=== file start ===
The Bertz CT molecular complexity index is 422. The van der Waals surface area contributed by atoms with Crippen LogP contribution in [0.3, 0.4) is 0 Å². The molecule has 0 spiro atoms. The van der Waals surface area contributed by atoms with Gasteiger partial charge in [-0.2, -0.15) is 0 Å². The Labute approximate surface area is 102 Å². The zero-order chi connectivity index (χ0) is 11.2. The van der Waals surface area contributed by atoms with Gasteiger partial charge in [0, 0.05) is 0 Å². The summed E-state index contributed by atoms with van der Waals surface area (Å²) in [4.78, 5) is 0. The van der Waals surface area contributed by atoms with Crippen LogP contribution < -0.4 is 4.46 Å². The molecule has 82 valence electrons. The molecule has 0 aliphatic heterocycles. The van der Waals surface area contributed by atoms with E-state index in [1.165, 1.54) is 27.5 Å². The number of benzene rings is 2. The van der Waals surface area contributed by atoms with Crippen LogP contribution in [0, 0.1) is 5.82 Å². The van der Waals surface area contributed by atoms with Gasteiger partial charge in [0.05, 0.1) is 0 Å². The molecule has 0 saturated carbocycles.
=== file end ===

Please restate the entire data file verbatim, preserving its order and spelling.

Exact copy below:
The Bertz CT molecular complexity index is 422. The van der Waals surface area contributed by atoms with Crippen LogP contribution in [0.3, 0.4) is 0 Å². The molecule has 0 spiro atoms. The van der Waals surface area contributed by atoms with Gasteiger partial charge in [-0.2, -0.15) is 0 Å². The Labute approximate surface area is 102 Å². The zero-order chi connectivity index (χ0) is 11.2. The van der Waals surface area contributed by atoms with Gasteiger partial charge in [0, 0.05) is 0 Å². The summed E-state index contributed by atoms with van der Waals surface area (Å²) in [4.78, 5) is 0. The van der Waals surface area contributed by atoms with Crippen LogP contribution < -0.4 is 4.46 Å². The molecule has 82 valence electrons. The molecule has 0 aliphatic heterocycles. The van der Waals surface area contributed by atoms with E-state index in [1.165, 1.54) is 27.5 Å². The number of benzene rings is 2. The van der Waals surface area contributed by atoms with Crippen LogP contribution in [0, 0.1) is 5.82 Å². The van der Waals surface area contributed by atoms with Gasteiger partial charge in [0.05, 0.1) is 0 Å². The molecule has 0 saturated carbocycles.